[p. 63] . . . Before [leaving] Scituate the first time he used to help his father in the store, and often carried the ‘black-strap’ (rum sweetened with molasses) down to the yards, but during the seventy-eight years of his life , has never used tobacco or tasted spirit, save as a medicine. He used to play the clarinet and with Uncle Sam Rogers, went to singing school in Pembroke. At that time Mr. Rogers was courting a Miss Standish, and Mr. Foster was obliged to wait for him to go to her home and do his courting, as Mr. Rogers had the team and it was a long walk. . . An epitaph current with the [Scituate shipyard] reads as follows.From the same source we find what Mr. Usher failed to mention, that while serving Medford in 1884 Captain Foster was the oldest man in the Legislature—the ‘Dean of the House.’Under this greensward pat,The deceased was noted for putting other men's sheep in his own flock and marking them with his private mark. We have no proof of the identity of the writer but the lines are not inconsistent with Mr. Foster's jovial disposition.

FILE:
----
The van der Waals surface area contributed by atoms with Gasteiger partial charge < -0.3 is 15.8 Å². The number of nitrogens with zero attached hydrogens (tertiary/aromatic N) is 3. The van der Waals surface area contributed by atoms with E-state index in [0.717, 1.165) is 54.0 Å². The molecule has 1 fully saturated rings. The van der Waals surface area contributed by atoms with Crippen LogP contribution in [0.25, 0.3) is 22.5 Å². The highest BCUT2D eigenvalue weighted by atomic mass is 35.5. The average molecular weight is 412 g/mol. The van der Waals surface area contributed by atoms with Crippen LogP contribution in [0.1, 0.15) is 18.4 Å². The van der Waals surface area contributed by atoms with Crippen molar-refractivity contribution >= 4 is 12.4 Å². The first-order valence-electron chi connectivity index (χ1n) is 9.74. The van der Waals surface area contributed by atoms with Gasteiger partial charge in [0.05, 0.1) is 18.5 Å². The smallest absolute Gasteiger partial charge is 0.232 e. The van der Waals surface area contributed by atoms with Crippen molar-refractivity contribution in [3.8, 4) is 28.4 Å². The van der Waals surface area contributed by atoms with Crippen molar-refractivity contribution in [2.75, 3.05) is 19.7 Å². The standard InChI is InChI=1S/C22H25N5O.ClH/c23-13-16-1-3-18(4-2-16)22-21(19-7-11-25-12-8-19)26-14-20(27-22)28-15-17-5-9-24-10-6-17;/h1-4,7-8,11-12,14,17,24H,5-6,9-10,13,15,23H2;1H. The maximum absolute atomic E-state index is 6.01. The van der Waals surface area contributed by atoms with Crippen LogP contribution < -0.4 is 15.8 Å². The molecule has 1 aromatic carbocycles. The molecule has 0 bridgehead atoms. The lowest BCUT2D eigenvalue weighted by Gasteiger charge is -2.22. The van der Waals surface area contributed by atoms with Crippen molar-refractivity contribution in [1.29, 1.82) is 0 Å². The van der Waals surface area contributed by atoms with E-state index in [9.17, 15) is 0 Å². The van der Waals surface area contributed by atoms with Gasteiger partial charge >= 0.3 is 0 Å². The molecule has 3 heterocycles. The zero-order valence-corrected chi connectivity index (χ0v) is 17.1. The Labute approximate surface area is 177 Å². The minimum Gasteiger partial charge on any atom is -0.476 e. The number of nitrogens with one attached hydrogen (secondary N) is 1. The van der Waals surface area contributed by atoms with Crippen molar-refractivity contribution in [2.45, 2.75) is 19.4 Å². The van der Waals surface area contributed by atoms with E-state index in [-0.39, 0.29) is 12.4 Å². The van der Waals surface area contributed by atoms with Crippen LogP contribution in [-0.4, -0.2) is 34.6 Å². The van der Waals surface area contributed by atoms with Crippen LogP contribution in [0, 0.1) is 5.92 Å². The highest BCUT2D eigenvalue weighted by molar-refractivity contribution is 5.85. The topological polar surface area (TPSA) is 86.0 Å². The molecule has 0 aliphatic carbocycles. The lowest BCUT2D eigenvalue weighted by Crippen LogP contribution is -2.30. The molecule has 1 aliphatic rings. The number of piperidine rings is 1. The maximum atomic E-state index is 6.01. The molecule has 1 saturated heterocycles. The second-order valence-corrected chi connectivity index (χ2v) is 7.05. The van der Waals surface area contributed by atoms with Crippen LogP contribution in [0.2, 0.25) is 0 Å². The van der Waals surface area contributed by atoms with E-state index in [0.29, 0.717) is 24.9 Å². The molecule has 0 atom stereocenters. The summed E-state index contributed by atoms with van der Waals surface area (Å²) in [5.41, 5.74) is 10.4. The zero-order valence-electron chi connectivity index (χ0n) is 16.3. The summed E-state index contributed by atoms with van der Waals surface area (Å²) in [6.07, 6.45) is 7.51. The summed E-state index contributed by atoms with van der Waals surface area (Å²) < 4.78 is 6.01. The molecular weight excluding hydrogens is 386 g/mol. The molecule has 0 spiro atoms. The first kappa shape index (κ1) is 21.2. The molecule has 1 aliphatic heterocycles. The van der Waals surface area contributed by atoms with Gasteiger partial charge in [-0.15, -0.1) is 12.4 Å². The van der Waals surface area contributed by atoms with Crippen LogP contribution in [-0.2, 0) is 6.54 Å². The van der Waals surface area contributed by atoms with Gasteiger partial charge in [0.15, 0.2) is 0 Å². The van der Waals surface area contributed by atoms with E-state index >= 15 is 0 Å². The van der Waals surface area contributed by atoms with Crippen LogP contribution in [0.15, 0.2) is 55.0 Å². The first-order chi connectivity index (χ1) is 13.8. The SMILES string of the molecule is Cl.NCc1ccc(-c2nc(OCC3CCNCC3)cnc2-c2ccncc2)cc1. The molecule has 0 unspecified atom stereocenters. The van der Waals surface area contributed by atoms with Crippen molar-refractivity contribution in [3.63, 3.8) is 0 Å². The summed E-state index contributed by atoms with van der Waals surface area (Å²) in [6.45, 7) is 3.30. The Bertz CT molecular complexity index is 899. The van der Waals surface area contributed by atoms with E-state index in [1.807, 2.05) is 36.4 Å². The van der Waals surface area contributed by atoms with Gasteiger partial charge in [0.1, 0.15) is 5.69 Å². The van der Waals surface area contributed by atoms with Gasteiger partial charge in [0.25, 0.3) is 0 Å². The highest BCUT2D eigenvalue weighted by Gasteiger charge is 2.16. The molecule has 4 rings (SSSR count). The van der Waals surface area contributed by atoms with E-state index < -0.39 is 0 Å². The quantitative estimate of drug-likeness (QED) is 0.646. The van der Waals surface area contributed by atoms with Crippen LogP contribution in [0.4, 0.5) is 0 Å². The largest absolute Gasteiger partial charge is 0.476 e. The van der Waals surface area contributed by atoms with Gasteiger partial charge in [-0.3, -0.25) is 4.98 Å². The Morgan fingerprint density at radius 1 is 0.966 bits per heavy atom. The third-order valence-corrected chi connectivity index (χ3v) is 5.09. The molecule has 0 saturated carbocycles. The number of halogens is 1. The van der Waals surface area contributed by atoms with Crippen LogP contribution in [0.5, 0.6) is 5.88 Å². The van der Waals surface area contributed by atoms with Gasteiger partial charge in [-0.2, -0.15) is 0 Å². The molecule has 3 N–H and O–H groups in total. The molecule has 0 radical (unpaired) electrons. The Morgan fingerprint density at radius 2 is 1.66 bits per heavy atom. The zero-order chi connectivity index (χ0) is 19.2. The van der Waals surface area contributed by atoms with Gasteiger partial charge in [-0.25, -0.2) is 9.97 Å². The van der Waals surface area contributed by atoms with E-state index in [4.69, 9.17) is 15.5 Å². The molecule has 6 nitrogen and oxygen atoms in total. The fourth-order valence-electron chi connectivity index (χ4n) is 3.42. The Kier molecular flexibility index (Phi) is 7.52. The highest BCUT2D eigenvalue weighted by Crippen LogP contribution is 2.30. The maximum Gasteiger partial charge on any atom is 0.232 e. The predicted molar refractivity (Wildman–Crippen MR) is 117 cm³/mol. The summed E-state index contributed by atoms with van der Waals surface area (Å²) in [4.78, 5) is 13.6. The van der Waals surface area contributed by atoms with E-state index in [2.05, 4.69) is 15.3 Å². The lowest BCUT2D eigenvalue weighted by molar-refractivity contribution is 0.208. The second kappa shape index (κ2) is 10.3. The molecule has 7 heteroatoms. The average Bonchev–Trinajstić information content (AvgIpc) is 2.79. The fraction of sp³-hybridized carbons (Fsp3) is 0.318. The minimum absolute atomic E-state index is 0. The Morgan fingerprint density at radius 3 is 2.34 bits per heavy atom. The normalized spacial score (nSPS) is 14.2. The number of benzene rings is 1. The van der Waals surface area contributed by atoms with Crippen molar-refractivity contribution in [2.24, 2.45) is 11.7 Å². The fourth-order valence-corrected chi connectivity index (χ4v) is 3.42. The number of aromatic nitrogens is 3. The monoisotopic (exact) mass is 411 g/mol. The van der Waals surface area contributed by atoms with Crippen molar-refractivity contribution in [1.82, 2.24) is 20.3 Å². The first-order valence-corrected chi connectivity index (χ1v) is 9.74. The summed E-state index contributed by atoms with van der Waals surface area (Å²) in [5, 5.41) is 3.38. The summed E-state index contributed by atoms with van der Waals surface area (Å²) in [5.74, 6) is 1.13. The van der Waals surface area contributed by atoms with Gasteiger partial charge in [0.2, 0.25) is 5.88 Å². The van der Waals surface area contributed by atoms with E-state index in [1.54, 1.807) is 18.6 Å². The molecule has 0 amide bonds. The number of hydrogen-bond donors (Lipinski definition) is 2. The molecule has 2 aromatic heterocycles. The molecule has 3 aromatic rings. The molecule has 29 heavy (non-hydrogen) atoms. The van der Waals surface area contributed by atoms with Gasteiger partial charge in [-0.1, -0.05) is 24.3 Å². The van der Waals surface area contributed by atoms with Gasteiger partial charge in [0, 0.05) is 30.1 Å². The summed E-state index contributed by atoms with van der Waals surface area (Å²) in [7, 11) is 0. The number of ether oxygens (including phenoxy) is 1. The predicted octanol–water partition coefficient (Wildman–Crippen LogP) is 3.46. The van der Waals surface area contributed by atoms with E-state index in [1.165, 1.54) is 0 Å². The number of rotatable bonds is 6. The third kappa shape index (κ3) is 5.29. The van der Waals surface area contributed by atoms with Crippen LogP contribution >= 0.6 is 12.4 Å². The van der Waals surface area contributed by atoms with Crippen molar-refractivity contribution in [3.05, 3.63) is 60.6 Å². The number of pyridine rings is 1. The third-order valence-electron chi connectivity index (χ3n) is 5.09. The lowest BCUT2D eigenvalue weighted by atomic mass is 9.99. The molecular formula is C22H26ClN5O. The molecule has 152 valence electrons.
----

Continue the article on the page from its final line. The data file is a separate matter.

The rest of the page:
Lies the hulk of old. . . . . . . . .
Shepherds rejoice and do not weep,
For he is dead who stole your sheep.
This text is part of:
Table of Contents:
This work is licensed under a Creative Commons Attribution-ShareAlike 3.0 United States License.
An XML version of this text is available for download, with the additional restriction that you offer Perseus any modifications you make. Perseus provides credit for all accepted changes, storing new additions in a versioning system.